Cuomo's near-endorsement gives Clinton a push in New York

April 05, 1992|By Jack W. Germond and Jules Witcover | Jack W. Germond and Jules Witcover,Staff Writers

NEW YORK -- Although stopping short of a formal endorsement, Gov. Mario M. Cuomo indicated a clear preference yesterday for Gov. Bill Clinton over former California Gov. Jerry Brown in the contest for the Democratic presidential nomination.

The signal delivered by Mr. Cuomo at a joint news conference in the Capitol in Albany was pointed enough to give Mr. Clinton fresh momentum in the final hectic days of the campaign for the New York primary Tuesday.

Mr. Cuomo said he didn't agree with Mr. Clinton on some issues such as the death penalty but added: "As a package, Bill Clinton, in my opinion, will make a superb president. Jerry Brown, I will support if he is the candidate. . . . Clinton, Brown, whoever it is, will be a superb choice and an absolutely inevitable alternative if we are to make the progress we must as a nation."

Mr. Cuomo's support was all the more striking because of the history of bad blood between the two Democratic governors. But this occasion was sweetness and light on both sides.

Mr. Clinton expressed "enormous respect" for Mr. Cuomo's handling of the New York budget crisis and made a point of noting that such state problems had arisen because of 11 years of Republican neglect of the states by Washington.

Mr. Cuomo, for his part, dismissed the possibility of a deadlocked, brokered convention if Mr. Clinton loses here Tuesday and finds his quest for the necessary 2,145 delegates stalled -- a possibility other Democrats no longer totally rule out.

"There will be no brokered convention," the New York governor said. "There will be no brokered convention because the overwhelming probability, arithmetically, mathematically, is that there will be a first-ballot selection, probably Governor Clinton, probably regardless of what happens in New York. But go beyond that, there should not be a brokered convention. . . . If you had a brokered convention, you not only would be rejecting your own process, you'd be selecting someone who hadn't been tested the way the process tests someone. It's not going to happen. As a matter of fact, it ought not to happen. It is not the way to produce a strong Democratic candidate."

Mr. Clinton suffered one obviously uncomfortable moment when a reporter asked if he had apologized in their private meeting for a remark on the Gennifer Flowers tapes that compared Mr. Cuomo to a Mafia figure. "I've already done that," Mr. Clinton said. "It didn't come up."

And Mr. Cuomo, playing the gracious host, quickly interjected that the issue was "insignificant" in the light of the problems facing the country.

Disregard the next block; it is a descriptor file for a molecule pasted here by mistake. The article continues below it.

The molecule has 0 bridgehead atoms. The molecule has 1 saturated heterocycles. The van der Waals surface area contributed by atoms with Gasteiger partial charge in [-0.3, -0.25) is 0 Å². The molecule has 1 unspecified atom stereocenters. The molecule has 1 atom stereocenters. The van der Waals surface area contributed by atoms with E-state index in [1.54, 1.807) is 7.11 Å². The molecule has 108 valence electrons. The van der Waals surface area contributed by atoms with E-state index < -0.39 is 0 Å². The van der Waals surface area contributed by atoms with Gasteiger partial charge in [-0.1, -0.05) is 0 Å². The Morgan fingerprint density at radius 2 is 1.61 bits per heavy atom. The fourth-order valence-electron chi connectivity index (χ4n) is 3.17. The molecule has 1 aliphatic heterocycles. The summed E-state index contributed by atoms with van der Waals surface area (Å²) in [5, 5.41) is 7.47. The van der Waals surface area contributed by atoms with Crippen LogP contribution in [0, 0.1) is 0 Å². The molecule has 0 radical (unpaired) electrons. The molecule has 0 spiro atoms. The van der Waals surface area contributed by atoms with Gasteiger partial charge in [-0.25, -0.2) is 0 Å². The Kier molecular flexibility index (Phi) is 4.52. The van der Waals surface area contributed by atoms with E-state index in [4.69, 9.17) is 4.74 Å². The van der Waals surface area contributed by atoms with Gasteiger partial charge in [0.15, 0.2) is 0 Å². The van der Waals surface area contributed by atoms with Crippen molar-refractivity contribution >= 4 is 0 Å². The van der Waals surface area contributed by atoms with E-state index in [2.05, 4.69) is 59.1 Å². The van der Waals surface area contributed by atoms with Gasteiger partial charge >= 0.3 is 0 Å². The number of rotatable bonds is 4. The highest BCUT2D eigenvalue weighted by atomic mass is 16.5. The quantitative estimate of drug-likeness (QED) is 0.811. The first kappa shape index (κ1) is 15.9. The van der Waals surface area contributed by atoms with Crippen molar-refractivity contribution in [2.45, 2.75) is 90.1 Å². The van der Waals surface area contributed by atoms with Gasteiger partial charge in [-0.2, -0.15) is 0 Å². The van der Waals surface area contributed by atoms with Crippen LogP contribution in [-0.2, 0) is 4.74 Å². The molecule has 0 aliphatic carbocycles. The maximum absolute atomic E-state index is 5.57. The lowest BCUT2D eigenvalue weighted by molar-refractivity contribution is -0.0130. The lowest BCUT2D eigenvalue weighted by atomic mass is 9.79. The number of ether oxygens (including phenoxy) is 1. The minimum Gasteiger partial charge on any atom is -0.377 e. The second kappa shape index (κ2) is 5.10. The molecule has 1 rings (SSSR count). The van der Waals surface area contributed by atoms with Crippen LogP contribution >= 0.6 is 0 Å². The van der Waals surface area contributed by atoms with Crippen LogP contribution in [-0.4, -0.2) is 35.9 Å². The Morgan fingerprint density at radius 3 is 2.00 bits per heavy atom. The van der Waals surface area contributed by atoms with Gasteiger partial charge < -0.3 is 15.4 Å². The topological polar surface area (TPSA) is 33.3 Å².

Also yesterday, the Associated Press reported that Hillary Clinton said that "it was a mistake" to mention in a magazine interview a rumor that President Bush has had an extramarital affair.

In the interview, published in the May issue of Vanity Fair, she complained of the alleged double standard used by reporters. She said that reporters trumpeted Ms. Flowers' claims to have had an extramarital affair with Mr. Clinton but wrote nothing about the president's private life.

She also said that if she ever got a chance to cross-examine Ms. Flowers, "I would crucify her."

The reception Mr. Cuomo gave Mr. Clinton seemed much warmer than one tendered 10 days earlier to Mr. Brown, although the New York governor made a point of saying that he was sticking to his policy of withholding any formal endorsement of a candidate. "Given my current popularity," he said, "I'm not sure it would be an advantage."

But Mr. Clinton was clearly buoyed by a successful mission to Albany before he flew back here to attend a labor rally and make two handshaking walking tours of Brooklyn. Polls, both published and private, were showing him ahead of Mr. Brown, although there are cautionary signs that the turnout Tuesday could be remarkably low and thus confound the poll-takers.

Mr. Cuomo also termed "regrettable" the negative tone of the New York primary and said he had urged both Democratic candidates to "make a positive case for change" in the remaining days before Tuesday's voting.

But that plea did not inhibit Mr. Brown, campaigning in Harlem, from castigating Mr. Clinton as, among other things, a "prince of sleaze" who was succumbing to special interests.

Outside Sylvia's Restaurant on Lenox Avenue, Mr. Brown also called his opponent "a phony" who has "demonstrated a pattern of deceit." Mr. Clinton, he said, "is a fraud. He'll destroy the Democratic Party. I'll do everything I can to give the people an authentic choice." He added, "I just hope it's not too late."

Mr. Brown then walked several blocks down 125th Street, now known as Martin Luther King Boulevard, shaking hands and talking to voters, as a counterdemonstration led by the Rev. Al Sharpton, the black activist, formed and marched parallel to him, shouting criticisms.

At one point, Mr. Brown climbed on the roof of a motorcade van and told Mr. Sharpton and his followers that he was working to form a coalition to rebuild Harlem, the Bronx, and other deteriorated urban centers. The protesters seemed unimpressed.

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